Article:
“What is a park? For most of us, a park is a place apart – a reserve of nature in a world increasingly dominated by human activities and arranged to fulfill human needs and desires. But a park is also for people – a place of refuge for the human soul, which tends to wither when long separated from green and growing things.
John Muir, the great naturalist, captured this dual purpose at the dawn of the national parks movement. “Thousands of tired, nerve-shaken, over-civilized people are beginning to find out that going to the mountains is going home; that wildness is a necessity,” Muir wrote in 1901. Our concept of parks, especially in North America, Europe, and Australia, has remained largely unchanged since.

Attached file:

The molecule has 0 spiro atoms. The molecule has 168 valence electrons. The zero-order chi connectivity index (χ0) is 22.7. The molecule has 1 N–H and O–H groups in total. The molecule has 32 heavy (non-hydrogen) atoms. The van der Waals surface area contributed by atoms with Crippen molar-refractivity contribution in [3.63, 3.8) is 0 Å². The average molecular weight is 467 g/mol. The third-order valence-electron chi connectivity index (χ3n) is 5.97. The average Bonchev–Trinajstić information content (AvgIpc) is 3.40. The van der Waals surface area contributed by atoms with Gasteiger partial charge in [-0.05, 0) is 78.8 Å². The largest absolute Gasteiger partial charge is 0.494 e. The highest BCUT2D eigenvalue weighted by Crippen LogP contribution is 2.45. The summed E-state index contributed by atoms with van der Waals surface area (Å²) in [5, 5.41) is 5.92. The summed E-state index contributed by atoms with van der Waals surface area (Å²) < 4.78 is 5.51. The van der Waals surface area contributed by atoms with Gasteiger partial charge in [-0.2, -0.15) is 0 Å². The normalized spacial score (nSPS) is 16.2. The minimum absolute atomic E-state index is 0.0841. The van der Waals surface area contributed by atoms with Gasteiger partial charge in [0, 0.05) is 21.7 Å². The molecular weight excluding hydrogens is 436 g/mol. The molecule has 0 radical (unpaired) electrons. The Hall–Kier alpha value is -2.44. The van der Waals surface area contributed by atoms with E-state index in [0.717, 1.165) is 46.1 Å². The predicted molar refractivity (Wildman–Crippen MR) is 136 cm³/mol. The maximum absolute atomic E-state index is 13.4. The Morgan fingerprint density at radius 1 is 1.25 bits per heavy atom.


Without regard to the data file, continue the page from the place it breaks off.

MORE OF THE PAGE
Daniel Raven-Ellison, a self-described “guerrilla geographer” and National Geographic explorer, would like to change it.”
Continue reading this article by Emma Marris on National Geographic.
Photo: Luke Massey